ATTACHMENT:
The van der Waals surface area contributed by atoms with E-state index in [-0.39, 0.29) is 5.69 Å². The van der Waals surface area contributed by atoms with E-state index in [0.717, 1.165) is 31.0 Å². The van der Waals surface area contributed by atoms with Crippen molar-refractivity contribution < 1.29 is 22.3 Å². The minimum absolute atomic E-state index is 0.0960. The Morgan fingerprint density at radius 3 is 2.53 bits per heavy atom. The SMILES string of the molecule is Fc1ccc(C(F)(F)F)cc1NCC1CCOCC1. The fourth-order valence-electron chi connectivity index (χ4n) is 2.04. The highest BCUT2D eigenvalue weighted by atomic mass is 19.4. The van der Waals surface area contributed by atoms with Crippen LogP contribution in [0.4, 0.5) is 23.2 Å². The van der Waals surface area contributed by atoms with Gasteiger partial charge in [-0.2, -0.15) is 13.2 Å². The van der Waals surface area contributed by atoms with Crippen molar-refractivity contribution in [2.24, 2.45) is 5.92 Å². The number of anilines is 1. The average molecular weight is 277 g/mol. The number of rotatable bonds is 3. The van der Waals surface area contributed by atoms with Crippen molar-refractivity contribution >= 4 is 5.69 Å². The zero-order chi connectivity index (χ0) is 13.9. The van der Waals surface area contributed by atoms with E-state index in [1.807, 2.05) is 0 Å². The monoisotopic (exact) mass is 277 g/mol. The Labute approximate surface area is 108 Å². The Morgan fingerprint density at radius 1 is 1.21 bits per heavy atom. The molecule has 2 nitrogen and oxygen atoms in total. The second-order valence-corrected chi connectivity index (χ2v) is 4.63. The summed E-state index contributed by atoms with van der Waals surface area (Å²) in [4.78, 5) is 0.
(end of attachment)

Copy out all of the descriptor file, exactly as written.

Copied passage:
The van der Waals surface area contributed by atoms with E-state index in [-0.39, 0.29) is 5.69 Å². The van der Waals surface area contributed by atoms with E-state index in [0.717, 1.165) is 31.0 Å². The van der Waals surface area contributed by atoms with Crippen molar-refractivity contribution < 1.29 is 22.3 Å². The minimum absolute atomic E-state index is 0.0960. The Morgan fingerprint density at radius 3 is 2.53 bits per heavy atom. The SMILES string of the molecule is Fc1ccc(C(F)(F)F)cc1NCC1CCOCC1. The fourth-order valence-electron chi connectivity index (χ4n) is 2.04. The highest BCUT2D eigenvalue weighted by atomic mass is 19.4. The van der Waals surface area contributed by atoms with Crippen LogP contribution in [0.4, 0.5) is 23.2 Å². The van der Waals surface area contributed by atoms with Gasteiger partial charge in [-0.2, -0.15) is 13.2 Å². The van der Waals surface area contributed by atoms with Crippen molar-refractivity contribution in [2.24, 2.45) is 5.92 Å². The number of anilines is 1. The average molecular weight is 277 g/mol. The number of rotatable bonds is 3. The van der Waals surface area contributed by atoms with Crippen molar-refractivity contribution >= 4 is 5.69 Å². The zero-order chi connectivity index (χ0) is 13.9. The van der Waals surface area contributed by atoms with E-state index in [1.807, 2.05) is 0 Å². The monoisotopic (exact) mass is 277 g/mol. The Labute approximate surface area is 108 Å². The Morgan fingerprint density at radius 1 is 1.21 bits per heavy atom. The molecule has 2 nitrogen and oxygen atoms in total. The second-order valence-corrected chi connectivity index (χ2v) is 4.63. The summed E-state index contributed by atoms with van der Waals surface area (Å²) in [4.78, 5) is 0.